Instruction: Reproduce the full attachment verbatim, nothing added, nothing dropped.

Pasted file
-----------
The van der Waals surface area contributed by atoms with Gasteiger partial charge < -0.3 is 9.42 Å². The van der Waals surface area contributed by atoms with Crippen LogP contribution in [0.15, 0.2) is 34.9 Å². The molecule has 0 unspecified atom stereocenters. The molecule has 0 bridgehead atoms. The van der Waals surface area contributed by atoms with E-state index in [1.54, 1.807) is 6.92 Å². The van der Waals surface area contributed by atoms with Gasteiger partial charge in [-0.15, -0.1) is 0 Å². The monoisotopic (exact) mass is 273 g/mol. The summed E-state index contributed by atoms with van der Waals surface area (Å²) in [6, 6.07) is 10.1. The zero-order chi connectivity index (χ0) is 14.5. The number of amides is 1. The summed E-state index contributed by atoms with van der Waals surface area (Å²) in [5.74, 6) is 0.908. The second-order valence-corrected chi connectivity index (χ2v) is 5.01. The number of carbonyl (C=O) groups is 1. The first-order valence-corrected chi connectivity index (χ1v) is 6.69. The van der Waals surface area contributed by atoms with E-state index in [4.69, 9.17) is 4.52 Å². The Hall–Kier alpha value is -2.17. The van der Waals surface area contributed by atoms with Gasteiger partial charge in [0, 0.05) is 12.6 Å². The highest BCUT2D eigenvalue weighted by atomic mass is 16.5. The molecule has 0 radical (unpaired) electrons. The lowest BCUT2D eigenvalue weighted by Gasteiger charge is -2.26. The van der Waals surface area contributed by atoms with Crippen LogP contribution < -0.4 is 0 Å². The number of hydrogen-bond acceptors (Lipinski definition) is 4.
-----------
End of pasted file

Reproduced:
The van der Waals surface area contributed by atoms with Gasteiger partial charge < -0.3 is 9.42 Å². The van der Waals surface area contributed by atoms with Crippen LogP contribution in [0.15, 0.2) is 34.9 Å². The molecule has 0 unspecified atom stereocenters. The molecule has 0 bridgehead atoms. The van der Waals surface area contributed by atoms with E-state index in [1.54, 1.807) is 6.92 Å². The van der Waals surface area contributed by atoms with Gasteiger partial charge in [-0.15, -0.1) is 0 Å². The monoisotopic (exact) mass is 273 g/mol. The summed E-state index contributed by atoms with van der Waals surface area (Å²) in [6, 6.07) is 10.1. The zero-order chi connectivity index (χ0) is 14.5. The number of amides is 1. The summed E-state index contributed by atoms with van der Waals surface area (Å²) in [5.74, 6) is 0.908. The second-order valence-corrected chi connectivity index (χ2v) is 5.01. The number of carbonyl (C=O) groups is 1. The first-order valence-corrected chi connectivity index (χ1v) is 6.69. The van der Waals surface area contributed by atoms with E-state index in [4.69, 9.17) is 4.52 Å². The Hall–Kier alpha value is -2.17. The van der Waals surface area contributed by atoms with Gasteiger partial charge in [0, 0.05) is 12.6 Å². The highest BCUT2D eigenvalue weighted by atomic mass is 16.5. The molecule has 0 radical (unpaired) electrons. The lowest BCUT2D eigenvalue weighted by Gasteiger charge is -2.26. The van der Waals surface area contributed by atoms with Crippen LogP contribution < -0.4 is 0 Å². The number of hydrogen-bond acceptors (Lipinski definition) is 4.